Red Right 88

In Cleveland, hope dies last

Next time, just call a timeout

While we’re obviously not happy with the outcome of the Browns game on Sunday against St. Louis, we still understand – for the most part – Pat Shurmur’s decision to play for the go-ahead field goal in Sunday’s loss to the Rams.

What gets on our tits, however, is everything surrounding the handoff to Alex Smith on 2nd-and-goal from the 9.

On Monday, during his weekly press conference, Shurmur said he knew what was going on.

“In the course of the game, I was calling a play based on the fact that it was a fullback play and Owen not being in there happened in that time frame,” Shurmur said. “We were handing the ball to the fullback. Alex knew he was getting the ball, Colt (McCoy) knew he was giving it to him and they’re football players. Had I known now, I would have tried to call a timeout, but the clock was already off on the communicator to Colt and they were ready to play. So that’s what happened.”

We understand things can get a little crazy on the sidelines and things can get mixed up. Players are shuffling in and out, the coaches are thinking a couple of plays ahead. But should the coach be so wedded to the play sheet that he doesn’t let the personnel on the field dictate the play?

And when the play comes in and it is a handoff to someone who has never taken a handoff at any level of organized football, shouldn’t McCoy just take the initiative and call timeout?

“No, because Alex knew he was getting the ball,” Shurmur said. “They did it all right except for the exchange.”

Well sure, everything was great until it wasn’t. But if something doesn’t look right, especially at that late stage of the game, then McCoy needs to call a timeout, and if the coach’s ego can’t take it, that’s too bad.

Plus, didn’t we cover all this in Week 1 when the Bengals snapped the ball while the Browns were still in the huddle?

Next time, and this being the Browns there is always a next time, just call the timeout, OK?


According to ESPN Stats & Information, Rams running back Steven Jackson rushed for a game-high 128 yards Sunday including 104 yards between the tackles. It is the most yards Jackson has rushed for up the middle in a single game since Week 4 of 2008 (105).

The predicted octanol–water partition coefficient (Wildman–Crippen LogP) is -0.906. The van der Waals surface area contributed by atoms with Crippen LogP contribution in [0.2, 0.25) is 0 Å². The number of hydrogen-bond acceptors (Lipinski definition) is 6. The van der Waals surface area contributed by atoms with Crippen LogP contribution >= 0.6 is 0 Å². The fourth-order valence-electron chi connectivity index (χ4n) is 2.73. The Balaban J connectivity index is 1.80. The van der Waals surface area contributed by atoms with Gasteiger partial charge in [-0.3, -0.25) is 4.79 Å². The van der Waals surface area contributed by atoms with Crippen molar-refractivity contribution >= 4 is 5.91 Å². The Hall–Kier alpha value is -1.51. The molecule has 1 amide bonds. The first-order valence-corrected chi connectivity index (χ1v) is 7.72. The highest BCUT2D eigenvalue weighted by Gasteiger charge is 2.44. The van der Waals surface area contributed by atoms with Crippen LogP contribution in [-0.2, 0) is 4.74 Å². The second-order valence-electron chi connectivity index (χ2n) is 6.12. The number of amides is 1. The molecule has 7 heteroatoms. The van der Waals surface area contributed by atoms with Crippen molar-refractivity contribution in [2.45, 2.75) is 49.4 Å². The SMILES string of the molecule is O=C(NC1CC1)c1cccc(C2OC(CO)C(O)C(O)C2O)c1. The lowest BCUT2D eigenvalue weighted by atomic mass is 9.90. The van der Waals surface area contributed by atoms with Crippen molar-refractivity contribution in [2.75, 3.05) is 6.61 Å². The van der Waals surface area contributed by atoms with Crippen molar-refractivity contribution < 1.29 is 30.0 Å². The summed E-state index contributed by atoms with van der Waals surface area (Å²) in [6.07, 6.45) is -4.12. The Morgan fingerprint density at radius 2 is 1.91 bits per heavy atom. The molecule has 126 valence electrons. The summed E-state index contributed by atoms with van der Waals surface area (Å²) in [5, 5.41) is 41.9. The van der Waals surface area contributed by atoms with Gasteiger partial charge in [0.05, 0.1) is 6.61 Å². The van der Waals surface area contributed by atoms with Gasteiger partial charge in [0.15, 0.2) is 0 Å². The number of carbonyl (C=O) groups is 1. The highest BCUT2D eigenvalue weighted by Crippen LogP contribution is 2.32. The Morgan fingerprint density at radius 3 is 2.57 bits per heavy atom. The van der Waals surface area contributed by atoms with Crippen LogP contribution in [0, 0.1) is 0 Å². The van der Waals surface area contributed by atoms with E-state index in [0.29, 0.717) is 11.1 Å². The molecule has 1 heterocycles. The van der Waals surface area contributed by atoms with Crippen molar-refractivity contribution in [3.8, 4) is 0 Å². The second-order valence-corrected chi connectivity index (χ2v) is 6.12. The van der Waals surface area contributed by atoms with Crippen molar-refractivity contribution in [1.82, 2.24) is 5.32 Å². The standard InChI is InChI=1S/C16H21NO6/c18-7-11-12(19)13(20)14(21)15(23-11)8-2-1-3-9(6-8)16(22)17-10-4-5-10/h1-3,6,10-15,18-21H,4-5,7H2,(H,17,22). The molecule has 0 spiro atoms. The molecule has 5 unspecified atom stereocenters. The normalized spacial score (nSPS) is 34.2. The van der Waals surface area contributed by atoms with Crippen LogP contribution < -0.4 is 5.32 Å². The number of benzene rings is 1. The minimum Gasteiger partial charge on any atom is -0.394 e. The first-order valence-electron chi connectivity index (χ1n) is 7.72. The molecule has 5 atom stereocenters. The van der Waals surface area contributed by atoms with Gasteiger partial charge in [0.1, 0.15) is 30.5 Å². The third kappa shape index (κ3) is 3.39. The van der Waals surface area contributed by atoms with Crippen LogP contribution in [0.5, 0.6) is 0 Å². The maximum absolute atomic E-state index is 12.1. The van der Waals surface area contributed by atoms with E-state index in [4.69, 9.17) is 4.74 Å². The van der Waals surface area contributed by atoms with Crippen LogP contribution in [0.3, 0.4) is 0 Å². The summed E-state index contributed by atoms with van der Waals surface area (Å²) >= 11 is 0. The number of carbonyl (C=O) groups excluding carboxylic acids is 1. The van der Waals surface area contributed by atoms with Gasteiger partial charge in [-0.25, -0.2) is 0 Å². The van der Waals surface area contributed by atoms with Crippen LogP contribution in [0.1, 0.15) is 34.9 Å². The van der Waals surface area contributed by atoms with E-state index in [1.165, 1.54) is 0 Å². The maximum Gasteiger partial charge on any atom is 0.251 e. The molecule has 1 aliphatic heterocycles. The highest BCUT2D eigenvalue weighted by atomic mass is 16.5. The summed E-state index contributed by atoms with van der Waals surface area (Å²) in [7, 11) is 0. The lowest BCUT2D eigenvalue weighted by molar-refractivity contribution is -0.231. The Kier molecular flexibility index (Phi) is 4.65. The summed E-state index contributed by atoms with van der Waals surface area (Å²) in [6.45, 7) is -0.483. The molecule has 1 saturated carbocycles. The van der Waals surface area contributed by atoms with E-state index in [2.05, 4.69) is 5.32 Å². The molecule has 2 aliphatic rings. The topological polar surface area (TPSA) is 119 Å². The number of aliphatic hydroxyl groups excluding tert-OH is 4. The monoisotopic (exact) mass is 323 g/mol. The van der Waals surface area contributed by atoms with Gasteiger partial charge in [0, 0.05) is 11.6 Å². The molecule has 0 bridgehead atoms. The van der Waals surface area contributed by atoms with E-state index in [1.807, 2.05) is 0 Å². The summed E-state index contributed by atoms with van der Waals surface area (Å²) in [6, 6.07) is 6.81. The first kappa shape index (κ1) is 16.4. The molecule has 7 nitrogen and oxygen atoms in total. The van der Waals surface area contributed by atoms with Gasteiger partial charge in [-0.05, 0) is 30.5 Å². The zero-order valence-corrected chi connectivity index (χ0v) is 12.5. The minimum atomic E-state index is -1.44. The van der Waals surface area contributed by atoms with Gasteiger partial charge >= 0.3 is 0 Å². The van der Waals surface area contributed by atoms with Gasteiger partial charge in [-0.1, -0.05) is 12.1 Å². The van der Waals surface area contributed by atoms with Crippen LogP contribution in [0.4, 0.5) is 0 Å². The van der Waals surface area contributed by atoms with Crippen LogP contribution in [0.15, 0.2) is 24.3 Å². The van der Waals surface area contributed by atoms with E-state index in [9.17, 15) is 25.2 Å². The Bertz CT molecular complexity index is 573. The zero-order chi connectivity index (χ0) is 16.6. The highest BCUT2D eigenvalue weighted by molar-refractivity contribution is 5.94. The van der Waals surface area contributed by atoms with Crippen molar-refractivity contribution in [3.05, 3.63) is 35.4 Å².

According to Pro Football Focus, Browns left guard Jason Pinkston had a decent game against the Rams. The website notes that:

It’s rare a team has so few “bad” performances and loses. No one on the Cleveland team did much wrong but neither did many truly excel. Worthy of some note though was rookie Jason Pinkston’s first positively-graded game of the year (+3.0). Prior to this he’d been doing his best to accomplish the impossible; provide a downgrade on the criminally-overrated Eric Steinbach at LG. However, despite his best efforts, even he managed to get some movement against the two ends who come inside in nickel. Both C.J. Ah You and James Hall usually play on the outside of the line in base but come inside to rush the passer in nickel. When the Browns decided to run against this Pinkston had consistent success against them. His pass-blocking, which on the season has been a little below average, continued that trend as he gave up a hit and a sack to Hall but nothing else in 35 pass blocks.

Not sure we agree with that, but if Pinkston is making progress that will make McCoy’s life a little bit easier.


Finally, nice start to the basketball season for the Kent State Golden Flashes, who handed West Virginia a 70-60 defeat on Tuesday, breaking the Mountaineers’ 36-game non-conference winning streak.

(Photo by The Plain Dealer)

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